'No Pit Too Deep' to inspire healing
Ruth Howard, Staff Reporter
It took him roughly two and a half years to complete, but now that his first novel is finally done, Michael McIntosh is convinced that No Pit Too Deep is no ordinary book.
In a small, intimate gathering for his book launch, held at Bryan's Bookstore in Spring's Plaza on Constant Spring Road, McIntosh explained that his novel was written to bring "hope and healing from hurts of the past".
No Pit Too Deep tells the story of Julienne, born to a teenager whose own mother put her out after finding out she was pregnant. Julienne's life is fraught with tragedy, pain and abuse, and she struggles to lift herself from this gloomy pit of despair.
A minister of religion and evangelist, McIntosh said his latest literary work was inspired by stories he has heard from counselling sessions with female victims of physical and sexual abuse.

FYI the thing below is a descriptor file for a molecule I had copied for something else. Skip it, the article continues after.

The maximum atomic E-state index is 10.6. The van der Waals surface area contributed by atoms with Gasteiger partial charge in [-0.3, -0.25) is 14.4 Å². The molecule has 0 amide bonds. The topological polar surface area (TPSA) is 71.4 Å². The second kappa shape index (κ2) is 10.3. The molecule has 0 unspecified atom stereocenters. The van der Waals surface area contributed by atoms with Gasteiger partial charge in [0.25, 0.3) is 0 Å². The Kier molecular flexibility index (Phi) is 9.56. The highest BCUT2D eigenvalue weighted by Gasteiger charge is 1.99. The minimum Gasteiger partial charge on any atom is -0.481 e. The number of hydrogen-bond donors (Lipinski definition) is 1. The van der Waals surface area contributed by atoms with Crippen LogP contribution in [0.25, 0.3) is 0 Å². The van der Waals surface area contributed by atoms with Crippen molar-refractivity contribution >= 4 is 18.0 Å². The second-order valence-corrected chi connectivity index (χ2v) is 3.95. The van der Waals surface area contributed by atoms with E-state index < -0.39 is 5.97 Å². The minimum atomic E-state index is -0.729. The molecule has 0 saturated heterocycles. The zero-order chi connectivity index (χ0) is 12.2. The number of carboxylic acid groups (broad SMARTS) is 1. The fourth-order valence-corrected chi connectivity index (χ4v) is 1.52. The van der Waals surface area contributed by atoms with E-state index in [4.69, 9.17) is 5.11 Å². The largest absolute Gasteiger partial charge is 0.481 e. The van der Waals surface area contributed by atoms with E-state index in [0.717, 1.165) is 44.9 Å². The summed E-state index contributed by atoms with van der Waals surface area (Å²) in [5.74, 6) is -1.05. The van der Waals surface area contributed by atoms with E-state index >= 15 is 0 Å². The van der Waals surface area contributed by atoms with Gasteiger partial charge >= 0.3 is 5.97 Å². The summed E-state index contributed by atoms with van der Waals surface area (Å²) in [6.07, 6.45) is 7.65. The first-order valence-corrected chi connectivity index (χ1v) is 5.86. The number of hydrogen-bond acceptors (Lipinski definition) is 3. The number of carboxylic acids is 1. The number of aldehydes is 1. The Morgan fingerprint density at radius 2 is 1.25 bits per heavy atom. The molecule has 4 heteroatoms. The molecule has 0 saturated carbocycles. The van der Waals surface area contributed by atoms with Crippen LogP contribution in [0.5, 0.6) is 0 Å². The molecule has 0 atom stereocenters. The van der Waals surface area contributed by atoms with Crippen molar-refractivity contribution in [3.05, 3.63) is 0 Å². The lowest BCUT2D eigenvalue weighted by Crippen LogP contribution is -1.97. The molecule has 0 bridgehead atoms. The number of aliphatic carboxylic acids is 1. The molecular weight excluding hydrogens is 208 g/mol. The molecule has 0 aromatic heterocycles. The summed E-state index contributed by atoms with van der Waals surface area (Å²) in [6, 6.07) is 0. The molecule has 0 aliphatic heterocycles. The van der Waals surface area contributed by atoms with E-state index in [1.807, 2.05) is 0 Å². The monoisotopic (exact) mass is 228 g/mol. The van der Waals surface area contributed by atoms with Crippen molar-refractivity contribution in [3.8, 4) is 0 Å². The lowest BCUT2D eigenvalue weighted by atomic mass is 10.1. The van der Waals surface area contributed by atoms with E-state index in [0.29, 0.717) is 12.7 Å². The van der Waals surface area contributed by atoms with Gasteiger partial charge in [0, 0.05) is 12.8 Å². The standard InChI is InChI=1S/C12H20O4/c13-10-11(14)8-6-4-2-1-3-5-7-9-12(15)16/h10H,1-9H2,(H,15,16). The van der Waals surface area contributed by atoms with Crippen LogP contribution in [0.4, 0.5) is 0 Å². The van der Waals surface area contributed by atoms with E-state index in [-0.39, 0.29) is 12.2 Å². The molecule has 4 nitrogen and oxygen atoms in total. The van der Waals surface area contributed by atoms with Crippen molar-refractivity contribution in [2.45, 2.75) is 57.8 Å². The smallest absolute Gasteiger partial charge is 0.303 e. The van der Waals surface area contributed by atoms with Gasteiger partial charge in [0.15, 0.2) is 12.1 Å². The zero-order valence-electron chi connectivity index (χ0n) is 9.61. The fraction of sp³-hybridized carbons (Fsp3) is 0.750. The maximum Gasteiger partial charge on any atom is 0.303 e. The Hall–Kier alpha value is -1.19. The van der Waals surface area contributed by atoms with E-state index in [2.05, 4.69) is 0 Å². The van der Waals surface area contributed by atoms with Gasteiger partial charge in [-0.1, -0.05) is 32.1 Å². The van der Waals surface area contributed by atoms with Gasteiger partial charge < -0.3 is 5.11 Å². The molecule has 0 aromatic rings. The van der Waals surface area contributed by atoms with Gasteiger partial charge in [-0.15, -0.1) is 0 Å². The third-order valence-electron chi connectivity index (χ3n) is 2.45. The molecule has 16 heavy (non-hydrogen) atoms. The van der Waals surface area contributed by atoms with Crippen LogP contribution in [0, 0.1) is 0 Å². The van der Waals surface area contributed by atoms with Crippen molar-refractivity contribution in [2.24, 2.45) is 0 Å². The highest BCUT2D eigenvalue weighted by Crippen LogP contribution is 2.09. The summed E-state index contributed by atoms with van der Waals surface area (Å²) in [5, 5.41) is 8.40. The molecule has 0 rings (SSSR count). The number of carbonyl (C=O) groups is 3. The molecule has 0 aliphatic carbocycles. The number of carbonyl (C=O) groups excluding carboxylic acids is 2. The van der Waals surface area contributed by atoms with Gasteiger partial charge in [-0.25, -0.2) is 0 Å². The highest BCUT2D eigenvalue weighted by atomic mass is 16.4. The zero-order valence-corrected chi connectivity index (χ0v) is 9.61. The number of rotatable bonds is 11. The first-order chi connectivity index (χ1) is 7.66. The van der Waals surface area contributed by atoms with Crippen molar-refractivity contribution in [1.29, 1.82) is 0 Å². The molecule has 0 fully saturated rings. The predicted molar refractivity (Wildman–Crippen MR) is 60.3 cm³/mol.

"I became burdened and concerned about this," McIntosh explained. "I was at home when the book popped into my spirit, and I started writing."
He firmly believes that his work of fiction is "God-inspired", adding: "There's a ministry behind this book."
Debbie McFarlane, guidance counsellor for George Headley Primary School, agreed. She spoke about how "un-put-down-able" she found McIntosh's novel, noting that if the names of the main characters were removed, the book would easily represent the stories of many Jamaican women.
"This book offers healing and hope," she said. "I recommend it to counsellors, psychotherapists, teenagers, parents."
There was a dramatic reading of excerpts from the book by members of the Fellowship Tabernacle's Drama ministry, and a viewing of a trailer from a play done based on the book.
McIntosh also thanked his sponsors Attention Tent Rental and Supplies and Bryan's Bookstore for making the night's proceedings possible.
"This book will inspire," he asserted. "Regardless of the root - past abuse, broken relationships - the steps to healing are the same, and this book brings that out."